weapon systems of all types. To maintain the advantage that we have
today requires continuing research and development.
Perhaps the most striking development in naval power in the early
part of this century was the aircraft carrier. As the nucleus of mobile
striking forces, the attack aircraft carrier is capable of launching strikes
against land areas anywhere around the seas of the world.
Concurrently with the development of the attack aircraft carrier,
the Navy developed other modern air weapon systems for use by the
NavylMarine Corps team. There is the McDonnell-Douglas F-4 Phan-
tom Il, a supersonic high performance fighter that is also capable of
support as an attack aircraft. Other examples are the Grumman A-6 In-
truder, the first attack aircraft capable of delivering large volumes of
fire power with precision under all weather conditions, and the A-7
Corsair II, a new attack and close support aircraft.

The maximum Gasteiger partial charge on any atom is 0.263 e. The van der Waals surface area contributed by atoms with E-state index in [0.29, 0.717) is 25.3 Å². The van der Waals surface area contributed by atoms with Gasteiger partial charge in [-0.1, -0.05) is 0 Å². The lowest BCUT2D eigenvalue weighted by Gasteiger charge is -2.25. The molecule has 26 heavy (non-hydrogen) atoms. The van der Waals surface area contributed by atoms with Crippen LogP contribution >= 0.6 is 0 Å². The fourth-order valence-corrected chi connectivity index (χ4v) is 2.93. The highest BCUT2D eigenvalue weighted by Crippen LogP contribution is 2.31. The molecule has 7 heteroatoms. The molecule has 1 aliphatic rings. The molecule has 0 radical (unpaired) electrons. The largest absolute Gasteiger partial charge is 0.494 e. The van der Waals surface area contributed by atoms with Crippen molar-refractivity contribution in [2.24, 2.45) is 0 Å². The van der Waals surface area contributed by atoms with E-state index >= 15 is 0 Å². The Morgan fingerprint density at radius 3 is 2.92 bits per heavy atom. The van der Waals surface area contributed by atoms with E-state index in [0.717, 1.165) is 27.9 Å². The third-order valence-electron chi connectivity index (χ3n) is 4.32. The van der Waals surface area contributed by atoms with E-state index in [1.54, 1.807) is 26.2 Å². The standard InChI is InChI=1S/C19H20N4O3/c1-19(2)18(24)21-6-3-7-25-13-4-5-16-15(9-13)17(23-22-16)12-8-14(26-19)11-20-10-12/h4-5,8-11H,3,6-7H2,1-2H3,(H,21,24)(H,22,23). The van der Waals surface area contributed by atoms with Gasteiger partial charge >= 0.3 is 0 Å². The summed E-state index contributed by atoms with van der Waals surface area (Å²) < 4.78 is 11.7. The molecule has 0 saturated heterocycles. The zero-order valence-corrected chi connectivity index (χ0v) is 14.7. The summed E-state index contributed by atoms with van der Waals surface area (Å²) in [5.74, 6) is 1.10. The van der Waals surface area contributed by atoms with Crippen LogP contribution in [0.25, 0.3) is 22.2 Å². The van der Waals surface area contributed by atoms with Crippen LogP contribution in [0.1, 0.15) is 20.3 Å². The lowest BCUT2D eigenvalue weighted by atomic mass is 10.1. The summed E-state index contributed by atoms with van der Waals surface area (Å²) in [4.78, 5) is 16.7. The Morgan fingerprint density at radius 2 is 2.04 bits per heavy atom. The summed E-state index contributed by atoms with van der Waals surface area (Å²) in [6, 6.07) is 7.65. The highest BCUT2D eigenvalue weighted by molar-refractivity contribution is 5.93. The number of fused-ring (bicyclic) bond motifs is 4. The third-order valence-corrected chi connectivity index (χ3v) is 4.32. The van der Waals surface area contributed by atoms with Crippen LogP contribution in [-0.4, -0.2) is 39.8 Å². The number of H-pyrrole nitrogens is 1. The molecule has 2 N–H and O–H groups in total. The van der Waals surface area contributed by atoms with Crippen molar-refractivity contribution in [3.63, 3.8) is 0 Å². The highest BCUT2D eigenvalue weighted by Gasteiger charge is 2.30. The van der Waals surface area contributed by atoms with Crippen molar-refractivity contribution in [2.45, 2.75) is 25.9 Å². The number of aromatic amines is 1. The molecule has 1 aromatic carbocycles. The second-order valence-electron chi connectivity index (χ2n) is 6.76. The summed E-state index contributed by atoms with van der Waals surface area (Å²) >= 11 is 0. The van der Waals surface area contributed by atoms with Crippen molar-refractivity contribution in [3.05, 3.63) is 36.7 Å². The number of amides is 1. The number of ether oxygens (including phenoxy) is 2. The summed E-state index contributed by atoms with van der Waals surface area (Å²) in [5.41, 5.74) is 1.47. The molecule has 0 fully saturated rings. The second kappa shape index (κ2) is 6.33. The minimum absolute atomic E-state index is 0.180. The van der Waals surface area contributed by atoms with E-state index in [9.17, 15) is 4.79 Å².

The Navy has also been a leader in the development of air-
launched weapons, such as the Bullpup and Shrike air-to-ground mis-
siles, and the Sparrow and the famous Sidewinder air-to-air missiles.
The newest in fleet operation is the Walleye, a bomb guided by televi-
sion which can hit targets with extreme accuracy and effectiveness.
Also in development is the Phoenix system, an air-to-air missile system
capable of destroying enemy aircraft at greater ranges than any ex-
isting air-to-air guided weapon.
Nuclear power has now been adapted to the surface fleet, and has
brought with it most ofthe advantages proved in its application to sub-